2011/12: Karen Armstrong for a lifetime of outstanding achievement advancing understanding about world religions and promoting compassion as a way of life. Karen Armstrong is the founder of the Charter for Compassion, a document that applies shared moral priorities to foster greater global understanding. 

2009/10: Liz Lerman for a lifetime of outstanding leadership, creativity and dedication to melding dialogue with dance. A choreographer and interdisciplinary artist, Liz Lerman's honours include a 2002 MacArthur "Genius Grant" Fellowship. Her work has been commissioned by the Lincoln Center, Harvard Law School and Kennedy Center, among others. 

2005: Mary Robinson for outstanding courage, leadership and commitment to dialogue. Mary Robinson is one of the world’s leading advocates for human rights, having served as the President of Ireland, UN High Commissioner on Human Rights and Executive Director of Realizing Rights: The Ethical Globalization Initiative

2002: Maurice Strong for his extraordinary contributions to global leadership in environmentalism and his work for the first United Nations conference on The Human Environment in Stockholm in 1972. Maurice Strong served as Secretary General of the 1972 United Nations Conference on the Human Environment and the 1992 Rio Environmental Summit, as well as the first Executive Director of the United Nations Environment Programme (UNEP). 

History of the Award

The Jack P. Blaney Endowment Fund was established at Simon Fraser University in September 2000 by friends and colleagues to honour then-President Dr. Jack P. Blaney. Dr. Blaney’s leadership and vision were pivotal to the conception and building of the Morris J. Wosk Centre for Dialogue, a unique physical space to convene dialogues on global issues and build consensus to resolve major conflicts. This international conference centre has helped to inspire a legacy of dialogue-based programming, both within the university and community-at-large.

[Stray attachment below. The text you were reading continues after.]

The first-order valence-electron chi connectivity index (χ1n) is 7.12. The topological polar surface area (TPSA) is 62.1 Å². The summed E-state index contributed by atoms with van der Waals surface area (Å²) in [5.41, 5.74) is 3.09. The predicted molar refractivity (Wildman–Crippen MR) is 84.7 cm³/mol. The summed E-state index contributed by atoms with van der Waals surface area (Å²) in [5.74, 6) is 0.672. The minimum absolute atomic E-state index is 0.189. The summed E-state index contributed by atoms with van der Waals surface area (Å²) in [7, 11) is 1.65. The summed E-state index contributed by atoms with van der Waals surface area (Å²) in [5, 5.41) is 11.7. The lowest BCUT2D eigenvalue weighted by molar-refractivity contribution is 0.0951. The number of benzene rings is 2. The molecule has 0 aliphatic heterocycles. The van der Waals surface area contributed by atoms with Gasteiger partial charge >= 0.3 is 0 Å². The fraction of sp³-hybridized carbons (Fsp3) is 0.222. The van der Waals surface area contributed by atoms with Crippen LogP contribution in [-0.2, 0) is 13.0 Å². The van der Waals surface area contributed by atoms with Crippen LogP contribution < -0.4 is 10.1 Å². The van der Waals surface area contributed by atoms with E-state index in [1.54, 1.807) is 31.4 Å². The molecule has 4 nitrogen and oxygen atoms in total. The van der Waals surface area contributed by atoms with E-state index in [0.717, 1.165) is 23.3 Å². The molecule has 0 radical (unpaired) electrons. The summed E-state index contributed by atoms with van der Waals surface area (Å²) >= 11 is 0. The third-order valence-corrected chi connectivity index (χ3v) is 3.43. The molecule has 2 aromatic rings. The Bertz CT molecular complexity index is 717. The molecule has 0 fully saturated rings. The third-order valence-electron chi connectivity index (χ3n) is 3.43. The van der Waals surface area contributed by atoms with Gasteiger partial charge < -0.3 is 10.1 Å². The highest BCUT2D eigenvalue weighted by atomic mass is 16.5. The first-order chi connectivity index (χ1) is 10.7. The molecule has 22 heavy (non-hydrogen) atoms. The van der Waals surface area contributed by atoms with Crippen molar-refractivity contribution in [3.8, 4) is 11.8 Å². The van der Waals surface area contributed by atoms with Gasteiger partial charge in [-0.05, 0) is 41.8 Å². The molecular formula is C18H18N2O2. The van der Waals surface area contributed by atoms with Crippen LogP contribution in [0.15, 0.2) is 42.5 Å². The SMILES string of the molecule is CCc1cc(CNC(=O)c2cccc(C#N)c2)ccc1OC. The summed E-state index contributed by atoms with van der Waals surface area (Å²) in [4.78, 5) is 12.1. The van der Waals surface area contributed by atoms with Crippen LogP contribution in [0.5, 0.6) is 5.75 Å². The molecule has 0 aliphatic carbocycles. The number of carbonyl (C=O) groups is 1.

The Endowment Fund supports the Jack P. Blaney Award for Dialogue and provides operating expenses to fund the presentation of the award every second year. The award includes a C$10,000 cash prize, international travel expenses for the recipient, an award presentation ceremony and acceptance speech, one or more public dialogue events organized by Simon Fraser University’s Centre for Dialogue in consultation with the award recipient and related program costs. All award programming and events normally occur in Vancouver, Canada.

What is Dialogue?

Dialogue is a concentrated conversation among equals. It offers helpful ways to work together cooperatively, encourages mutual understanding between diverse perspectives and leads to stable, resilient outcomes.

Dialogue involves engaging in collaborative inquiry into a central topic. Productive dialogue is entered with a spirit of curiosity, an interest in continually learning from and with others, and a willingness to be changed. Instead of arguing, convincing and advocating for what one already knows, dialogue encourages one to enter a space of the unknown—exploring diverse experiences and values, as well as points of agreement and disagreement.